[Rushtalk] Trump's mix of business, politics makes for unorthodox bid

Carl Spitzer lynux at keepandbeararms.com
Fri Jan 15 20:35:46 MST 2016


Screw the orthodox they have lead america into the hands of the left and
the worst of these are the lying worthless RINO. CWSIV
 
 



Trump's mix of business, politics makes for unorthodox bid 

By JULIE BYKOWICZ and JILL COLVIN
Dec. 20, 2015 3:00 AM EST 



1 photo 
        
      * Donald Trump
        
In this Dec. 16, 2015, photo, Republican presidential candidate Donald
Trump speaks at a campaign... Read more



WASHINGTON (AP) — It can be hard to see where Donald Trump the business
ends and Donald Trump the presidential candidate begins.

When Trump is confronted by his political rivals, the Republican
front-runner's company attorney threatens lawsuits on corporate
letterhead.

When Trump's campaign needs event space, private businesses sometimes
provide it free.


The political novice's use of corporate resources — his own and others —
is just one more campaign tool. But it has drawn the attention of
federal regulators, as well as campaign-law experts who say some of what
he's doing could be illegal.


"The entanglements with his business and his campaign are certainly
unusual, and maybe unprecedented," said Kenneth Gross, a lawyer who
previously led the Federal Election Commission's enforcement division.
"Use of a candidate's own corporate resources is highly, highly
regulated activity."

At the FEC's demand, Trump's campaign on Thursday provided regulators
with the names of employees at his real estate and entertainment company
who are doing work for his campaign — mostly security and communications
aides.

Trump's personal brand is fused with his business, making his campaign's
navigation of election law a particular challenge. He's not the first
candidate in this position. Former New York Mayor Michael Bloomberg and
past presidential contender Steve Forbes both run companies bearing
their name.

"From day one, there was no use of any corporate assets in any way,
shape or form," said Bill Dal Col, who ran Forbes' unsuccessful 1996 and
2000 White House campaigns. "That way you don't have to walk the maze of
campaign law, and you don't expose business or campaign to any
liability."

Bloomberg also took "enormous care" not to commingle his business and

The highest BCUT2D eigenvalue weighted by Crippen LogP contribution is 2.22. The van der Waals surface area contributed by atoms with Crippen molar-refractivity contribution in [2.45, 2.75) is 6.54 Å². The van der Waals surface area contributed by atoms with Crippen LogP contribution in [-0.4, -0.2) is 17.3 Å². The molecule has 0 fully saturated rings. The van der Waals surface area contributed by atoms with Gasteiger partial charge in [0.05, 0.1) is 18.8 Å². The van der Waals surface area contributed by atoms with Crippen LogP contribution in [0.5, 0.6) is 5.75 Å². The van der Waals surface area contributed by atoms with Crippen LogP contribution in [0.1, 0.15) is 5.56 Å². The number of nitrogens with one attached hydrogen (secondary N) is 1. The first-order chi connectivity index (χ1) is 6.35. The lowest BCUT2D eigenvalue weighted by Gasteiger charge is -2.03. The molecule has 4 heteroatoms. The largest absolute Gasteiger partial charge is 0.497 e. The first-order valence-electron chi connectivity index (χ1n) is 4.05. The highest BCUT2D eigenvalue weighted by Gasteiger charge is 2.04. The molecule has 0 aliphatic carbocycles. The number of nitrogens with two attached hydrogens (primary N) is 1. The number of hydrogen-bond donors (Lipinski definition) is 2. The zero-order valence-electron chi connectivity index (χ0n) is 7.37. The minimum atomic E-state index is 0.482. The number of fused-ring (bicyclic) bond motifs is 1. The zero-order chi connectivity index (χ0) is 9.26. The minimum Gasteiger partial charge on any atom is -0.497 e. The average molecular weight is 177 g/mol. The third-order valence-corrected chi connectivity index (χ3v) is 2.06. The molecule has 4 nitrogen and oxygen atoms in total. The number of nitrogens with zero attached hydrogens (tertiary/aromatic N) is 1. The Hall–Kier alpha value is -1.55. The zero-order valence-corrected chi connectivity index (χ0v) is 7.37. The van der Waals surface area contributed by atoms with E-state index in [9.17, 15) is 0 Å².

campaign, said Gross, who was his campaign attorney.

Trump is taking a different path, testing an area of election law as no
other candidate has before.

Reports filed by Trump's campaign covering its activities through Sept.
30 show hundreds of thousands of dollars in payments to cover
reimbursements for campaign space at Trump's Manhattan office tower,
political use of the corporate jet and the salaries of Trump
Organization employees.

Trump himself appears to be personally paying for the jet and salaries,
and candidates are allowed to spend as much of their own money seeking
election as they wish.

But none of the Trump Organization lawyers, including general counsel
Alan Garten, is being paid through the campaign. Garten has sent angry
letters when a rival candidate or group attacks Trump.

This month, Mike Fernandez, a billionaire Miami donor backing Jeb Bush's
White House bid, called Trump "a destroyer" in newspaper ads.

Garten warned him and the treasurer of an unrelated pro-Bush group that
if the "ads contain any false, misleading, defamatory, inaccurate or
otherwise tortious statements or representations concerning Mr. Trump,
his business or his brand, we will not hesitate to seek immediate legal
action to prevent such distribution and hold you jointly and severally
liable to the fullest extent of the law for any damages resulting
therefrom ... and will look forward to doing it."

Recipients of similar letters from Garten include a group backing the
candidacy of Ohio Gov. John Kasich and the conservative group Club for